For the following paragraphs, I’m going to use the word “he” or “that guy” when referring to the conspiracy theorist friend you have who scoffs at you every time you advocate for your democratic government. Because – let’s be clear – that friend is almost always a “he”. This “he” is also usually a white guy from an upper/middle class family – probably one that always told him how smart and special he was. And because he’s smart and special (in reality, lucky), he’s never needed government for anything, and so has nothing to lose by sitting on the sidelines of politics and remaining ideologically “pure”. He’s the guy who loves to mock the people who are actually trying to make progress because it makes him feel like the sharpest tool in the shed.
And, when it comes to politics, he’s most certainly a tool. That’s not to say it’s all his fault though. In college, he probably listened to Alex Jones (or someone like him) and started believing he knew the “real truth” about government – that 9/11 was an inside job, that mass shootings are staged events called “false flags”, and that any government issue is open to the kind of fact-free, speculative bullshit that Jones spouts on the daily. This guy is probably really into libertarianism and free market principles too, because just like the privilege of his upbringing allows him to say government is useless, his privilege of living in a liberal democracy has made him unaware of how much worse these other forms of government would actually be.
If my disdain isn’t coming through in my description – let me be clear – I can’t fucking stand this guy. Which is unfortunate because I’m friends and acquaintances with many of them. I generally like them as people, but their politics reek of self-absorption and little else.
So, imagine my glee when I learned that a lot of the ideas coming from this conspiratorial wing can be rooted in Russian disinformation campaigns that have been going on for years!
I always thought that believing in conspiracy theories might be the real conspiracy – and now it turns out it’s actually true. They’re a tale as old as time – and just in time for the new Beauty and the Beast movie!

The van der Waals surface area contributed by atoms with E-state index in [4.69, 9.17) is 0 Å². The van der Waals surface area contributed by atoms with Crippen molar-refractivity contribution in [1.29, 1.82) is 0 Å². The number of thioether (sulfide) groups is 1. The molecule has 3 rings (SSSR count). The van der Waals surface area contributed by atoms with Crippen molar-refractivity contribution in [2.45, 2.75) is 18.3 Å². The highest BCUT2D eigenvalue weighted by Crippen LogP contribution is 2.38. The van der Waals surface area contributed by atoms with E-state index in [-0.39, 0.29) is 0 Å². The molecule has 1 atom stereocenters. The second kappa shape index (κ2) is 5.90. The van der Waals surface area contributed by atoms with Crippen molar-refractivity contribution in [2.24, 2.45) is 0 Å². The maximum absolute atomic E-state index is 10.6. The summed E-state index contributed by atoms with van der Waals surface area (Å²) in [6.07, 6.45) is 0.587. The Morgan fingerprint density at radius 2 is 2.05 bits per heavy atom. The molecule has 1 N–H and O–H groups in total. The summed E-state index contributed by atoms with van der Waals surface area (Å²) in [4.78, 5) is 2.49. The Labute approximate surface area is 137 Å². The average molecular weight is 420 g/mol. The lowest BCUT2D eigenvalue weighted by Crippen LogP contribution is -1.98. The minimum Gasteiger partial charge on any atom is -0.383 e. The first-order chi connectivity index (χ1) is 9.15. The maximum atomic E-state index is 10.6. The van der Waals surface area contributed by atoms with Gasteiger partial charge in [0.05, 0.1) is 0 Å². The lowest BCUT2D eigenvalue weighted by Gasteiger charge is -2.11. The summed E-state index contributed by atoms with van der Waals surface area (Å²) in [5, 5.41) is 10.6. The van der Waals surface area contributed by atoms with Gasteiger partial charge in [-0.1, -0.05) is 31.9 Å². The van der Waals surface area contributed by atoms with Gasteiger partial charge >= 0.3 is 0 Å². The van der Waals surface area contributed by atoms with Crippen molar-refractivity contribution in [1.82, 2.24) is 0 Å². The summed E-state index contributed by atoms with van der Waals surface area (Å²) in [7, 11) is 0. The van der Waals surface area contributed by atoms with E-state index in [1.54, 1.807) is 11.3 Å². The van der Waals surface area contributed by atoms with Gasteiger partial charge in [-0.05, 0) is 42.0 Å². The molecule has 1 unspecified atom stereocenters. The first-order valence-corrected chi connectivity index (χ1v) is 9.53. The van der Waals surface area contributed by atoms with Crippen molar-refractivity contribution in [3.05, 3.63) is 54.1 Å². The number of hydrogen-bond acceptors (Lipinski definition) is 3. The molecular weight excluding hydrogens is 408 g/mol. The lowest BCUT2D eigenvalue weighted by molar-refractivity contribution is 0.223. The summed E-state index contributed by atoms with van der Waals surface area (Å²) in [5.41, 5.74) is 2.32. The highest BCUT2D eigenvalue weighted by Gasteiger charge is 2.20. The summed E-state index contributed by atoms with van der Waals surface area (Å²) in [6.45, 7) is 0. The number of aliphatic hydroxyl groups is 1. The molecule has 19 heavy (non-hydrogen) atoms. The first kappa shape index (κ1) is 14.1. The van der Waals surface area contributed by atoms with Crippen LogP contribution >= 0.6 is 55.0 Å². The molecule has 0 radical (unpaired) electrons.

(Two quick questions on this new version…
- Does anyone think this story is a lot creepier now that Beast looks like a real animal?
- Who the hell is making his dope-ass suits??? Props to his tailor – I’ve heard the seam work on animal haunches is nearly impossible.)
Here’s something else that might be impossible… Allowing these conspiracy theories to go on unchallenged. What used to be a fun thing to laugh at has become a corrosive force in American politics – their laughable ideas are starting to harm the country in some very serious ways.
The point is this: the problem with our government has always been the same. It’s not that it’s being run by Machiavellian masterminds who control our thoughts with elaborately plotted, catastrophic events. (It’s hard to believe 9/11 was an inside job, when I can’t even get 4 people to go the movies with me.) The problem is that people don’t care about our government, they don’t know how it actually works, and they don’t participate in any way. (Voter fraud? Yeah, right. We can’t even get people to vote.)
Sadly, Russia seems to be more aware of this reality than our own citizens. And that’s troubling because it’s causing our citizens to no longer believe in reality. The real truth is, encouraging people not to care has always been a lot more achievable and a lot more believable than any of the lies they spread to do it.
So, I’m not going to sit here and do the same thing conspiracy theorists do by acting like every conspiracy theory is a Russian plant. But, I’m also willing float the idea that I wouldn’t be surprised if they paid Alex Jones to do his radio show. (How’s that for some fact-free speculation?)
I’m all for a conversation about the factual ideas dancing around conspiracy theories – that the corporate news media has largely failed us, and that the US Government is way more Beast than Belle. But, I’d also like to, you know, have those conversations in a way that incorporates reality. And that means having them while still recognizing the value of our democracy and the ideals our institutions were established to uphold even if they’re not always doing so. Most importantly – and this is a big one – it means using facts.
So, let’s try it – here’s one last truth that might shock you:
It turns out that your conspiratorial friend who was always saying “you don’t get it” was right. You never got “it” – it being a case of Russian Dezinformatsiya.